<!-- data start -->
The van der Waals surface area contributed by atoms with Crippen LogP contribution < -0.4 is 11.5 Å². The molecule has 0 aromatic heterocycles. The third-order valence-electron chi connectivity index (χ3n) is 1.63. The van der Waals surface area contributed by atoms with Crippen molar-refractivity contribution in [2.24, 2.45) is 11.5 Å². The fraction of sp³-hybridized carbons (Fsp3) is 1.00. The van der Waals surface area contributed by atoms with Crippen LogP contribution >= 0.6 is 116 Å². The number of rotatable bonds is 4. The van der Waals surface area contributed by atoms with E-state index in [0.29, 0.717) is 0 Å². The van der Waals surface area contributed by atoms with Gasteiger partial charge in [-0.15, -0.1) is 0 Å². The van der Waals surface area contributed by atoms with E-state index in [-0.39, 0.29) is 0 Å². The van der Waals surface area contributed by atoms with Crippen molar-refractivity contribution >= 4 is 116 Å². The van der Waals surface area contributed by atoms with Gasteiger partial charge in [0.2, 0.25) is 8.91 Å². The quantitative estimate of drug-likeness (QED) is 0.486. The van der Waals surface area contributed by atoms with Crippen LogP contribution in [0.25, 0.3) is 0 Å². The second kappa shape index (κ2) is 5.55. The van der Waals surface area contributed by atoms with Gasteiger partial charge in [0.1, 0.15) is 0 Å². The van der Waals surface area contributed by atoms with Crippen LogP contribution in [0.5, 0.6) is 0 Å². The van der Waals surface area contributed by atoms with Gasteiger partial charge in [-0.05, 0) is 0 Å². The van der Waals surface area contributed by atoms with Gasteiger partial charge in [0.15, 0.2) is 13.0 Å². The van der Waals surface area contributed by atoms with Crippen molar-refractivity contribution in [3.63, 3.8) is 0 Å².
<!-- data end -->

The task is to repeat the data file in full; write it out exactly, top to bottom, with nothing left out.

The van der Waals surface area contributed by atoms with Crippen LogP contribution < -0.4 is 11.5 Å². The molecule has 0 aromatic heterocycles. The third-order valence-electron chi connectivity index (χ3n) is 1.63. The van der Waals surface area contributed by atoms with Crippen molar-refractivity contribution in [2.24, 2.45) is 11.5 Å². The fraction of sp³-hybridized carbons (Fsp3) is 1.00. The van der Waals surface area contributed by atoms with Crippen LogP contribution >= 0.6 is 116 Å². The number of rotatable bonds is 4. The van der Waals surface area contributed by atoms with E-state index in [0.29, 0.717) is 0 Å². The van der Waals surface area contributed by atoms with Gasteiger partial charge in [-0.15, -0.1) is 0 Å². The van der Waals surface area contributed by atoms with E-state index in [-0.39, 0.29) is 0 Å². The van der Waals surface area contributed by atoms with Crippen molar-refractivity contribution >= 4 is 116 Å². The van der Waals surface area contributed by atoms with Gasteiger partial charge in [0.2, 0.25) is 8.91 Å². The quantitative estimate of drug-likeness (QED) is 0.486. The van der Waals surface area contributed by atoms with Crippen LogP contribution in [0.25, 0.3) is 0 Å². The second kappa shape index (κ2) is 5.55. The van der Waals surface area contributed by atoms with Gasteiger partial charge in [0.1, 0.15) is 0 Å². The van der Waals surface area contributed by atoms with Crippen LogP contribution in [0.5, 0.6) is 0 Å². The van der Waals surface area contributed by atoms with Gasteiger partial charge in [-0.05, 0) is 0 Å². The van der Waals surface area contributed by atoms with Gasteiger partial charge in [0.15, 0.2) is 13.0 Å². The van der Waals surface area contributed by atoms with Crippen molar-refractivity contribution in [3.63, 3.8) is 0 Å².